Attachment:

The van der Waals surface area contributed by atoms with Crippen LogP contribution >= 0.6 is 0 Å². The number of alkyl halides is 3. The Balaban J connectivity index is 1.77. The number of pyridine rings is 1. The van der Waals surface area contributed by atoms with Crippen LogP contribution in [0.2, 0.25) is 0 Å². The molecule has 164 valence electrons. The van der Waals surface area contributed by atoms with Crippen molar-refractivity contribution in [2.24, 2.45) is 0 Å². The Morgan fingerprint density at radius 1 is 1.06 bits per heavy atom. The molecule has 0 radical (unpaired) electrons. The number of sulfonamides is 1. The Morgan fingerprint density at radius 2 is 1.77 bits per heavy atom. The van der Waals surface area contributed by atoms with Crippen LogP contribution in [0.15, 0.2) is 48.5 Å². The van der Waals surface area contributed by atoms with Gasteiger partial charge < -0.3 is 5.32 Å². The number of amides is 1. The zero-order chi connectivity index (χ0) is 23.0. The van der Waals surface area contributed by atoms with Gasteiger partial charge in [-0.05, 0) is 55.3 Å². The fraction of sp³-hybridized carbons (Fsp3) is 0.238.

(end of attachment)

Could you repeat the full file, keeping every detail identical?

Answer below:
The van der Waals surface area contributed by atoms with Crippen LogP contribution >= 0.6 is 0 Å². The number of alkyl halides is 3. The Balaban J connectivity index is 1.77. The number of pyridine rings is 1. The van der Waals surface area contributed by atoms with Crippen LogP contribution in [0.2, 0.25) is 0 Å². The molecule has 164 valence electrons. The van der Waals surface area contributed by atoms with Crippen molar-refractivity contribution in [2.24, 2.45) is 0 Å². The Morgan fingerprint density at radius 1 is 1.06 bits per heavy atom. The molecule has 0 radical (unpaired) electrons. The number of sulfonamides is 1. The Morgan fingerprint density at radius 2 is 1.77 bits per heavy atom. The van der Waals surface area contributed by atoms with Crippen LogP contribution in [0.15, 0.2) is 48.5 Å². The van der Waals surface area contributed by atoms with Gasteiger partial charge < -0.3 is 5.32 Å². The number of amides is 1. The zero-order chi connectivity index (χ0) is 23.0. The van der Waals surface area contributed by atoms with Gasteiger partial charge in [-0.05, 0) is 55.3 Å². The fraction of sp³-hybridized carbons (Fsp3) is 0.238.